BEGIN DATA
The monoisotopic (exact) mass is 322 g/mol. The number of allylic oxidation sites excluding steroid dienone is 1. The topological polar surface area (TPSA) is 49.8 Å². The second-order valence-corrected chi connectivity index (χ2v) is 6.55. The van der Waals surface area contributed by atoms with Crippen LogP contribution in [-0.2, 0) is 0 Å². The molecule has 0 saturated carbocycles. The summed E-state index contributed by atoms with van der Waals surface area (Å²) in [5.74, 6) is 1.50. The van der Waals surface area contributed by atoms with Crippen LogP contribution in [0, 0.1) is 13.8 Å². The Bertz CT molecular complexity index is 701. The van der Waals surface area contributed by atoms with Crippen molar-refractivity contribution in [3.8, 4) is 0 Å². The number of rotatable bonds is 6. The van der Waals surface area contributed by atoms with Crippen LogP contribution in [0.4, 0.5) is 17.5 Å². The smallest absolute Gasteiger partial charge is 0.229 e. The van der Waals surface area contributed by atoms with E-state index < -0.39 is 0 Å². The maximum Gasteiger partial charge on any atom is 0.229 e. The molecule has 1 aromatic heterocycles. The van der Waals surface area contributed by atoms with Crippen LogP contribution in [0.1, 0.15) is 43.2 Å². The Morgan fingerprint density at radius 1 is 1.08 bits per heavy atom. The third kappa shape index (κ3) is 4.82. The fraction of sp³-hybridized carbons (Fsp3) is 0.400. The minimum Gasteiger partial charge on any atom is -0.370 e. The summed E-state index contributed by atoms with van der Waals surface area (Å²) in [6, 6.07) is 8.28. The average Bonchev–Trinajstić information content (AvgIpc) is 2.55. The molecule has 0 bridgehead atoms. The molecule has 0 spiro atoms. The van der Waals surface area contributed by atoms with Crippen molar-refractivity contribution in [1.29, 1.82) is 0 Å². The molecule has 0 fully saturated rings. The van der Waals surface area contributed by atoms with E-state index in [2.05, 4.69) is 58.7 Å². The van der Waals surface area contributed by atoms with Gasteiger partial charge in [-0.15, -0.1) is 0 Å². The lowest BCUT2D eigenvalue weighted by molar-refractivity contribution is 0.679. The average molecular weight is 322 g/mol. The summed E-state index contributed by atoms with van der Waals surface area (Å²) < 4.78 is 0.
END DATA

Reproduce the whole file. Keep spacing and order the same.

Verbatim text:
The monoisotopic (exact) mass is 322 g/mol. The number of allylic oxidation sites excluding steroid dienone is 1. The topological polar surface area (TPSA) is 49.8 Å². The second-order valence-corrected chi connectivity index (χ2v) is 6.55. The van der Waals surface area contributed by atoms with Crippen LogP contribution in [-0.2, 0) is 0 Å². The molecule has 0 saturated carbocycles. The summed E-state index contributed by atoms with van der Waals surface area (Å²) in [5.74, 6) is 1.50. The van der Waals surface area contributed by atoms with Crippen LogP contribution in [0, 0.1) is 13.8 Å². The Bertz CT molecular complexity index is 701. The van der Waals surface area contributed by atoms with Crippen molar-refractivity contribution in [3.8, 4) is 0 Å². The number of rotatable bonds is 6. The van der Waals surface area contributed by atoms with Crippen LogP contribution in [0.4, 0.5) is 17.5 Å². The smallest absolute Gasteiger partial charge is 0.229 e. The van der Waals surface area contributed by atoms with E-state index < -0.39 is 0 Å². The maximum Gasteiger partial charge on any atom is 0.229 e. The molecule has 1 aromatic heterocycles. The van der Waals surface area contributed by atoms with Crippen LogP contribution in [0.1, 0.15) is 43.2 Å². The Morgan fingerprint density at radius 1 is 1.08 bits per heavy atom. The third kappa shape index (κ3) is 4.82. The fraction of sp³-hybridized carbons (Fsp3) is 0.400. The minimum Gasteiger partial charge on any atom is -0.370 e. The summed E-state index contributed by atoms with van der Waals surface area (Å²) in [6, 6.07) is 8.28. The average Bonchev–Trinajstić information content (AvgIpc) is 2.55. The molecule has 0 bridgehead atoms. The molecule has 0 spiro atoms. The van der Waals surface area contributed by atoms with Crippen molar-refractivity contribution in [1.29, 1.82) is 0 Å². The molecule has 0 fully saturated rings. The van der Waals surface area contributed by atoms with E-state index in [2.05, 4.69) is 58.7 Å². The van der Waals surface area contributed by atoms with Gasteiger partial charge in [-0.15, -0.1) is 0 Å². The lowest BCUT2D eigenvalue weighted by molar-refractivity contribution is 0.679. The average molecular weight is 322 g/mol. The summed E-state index contributed by atoms with van der Waals surface area (Å²) < 4.78 is 0.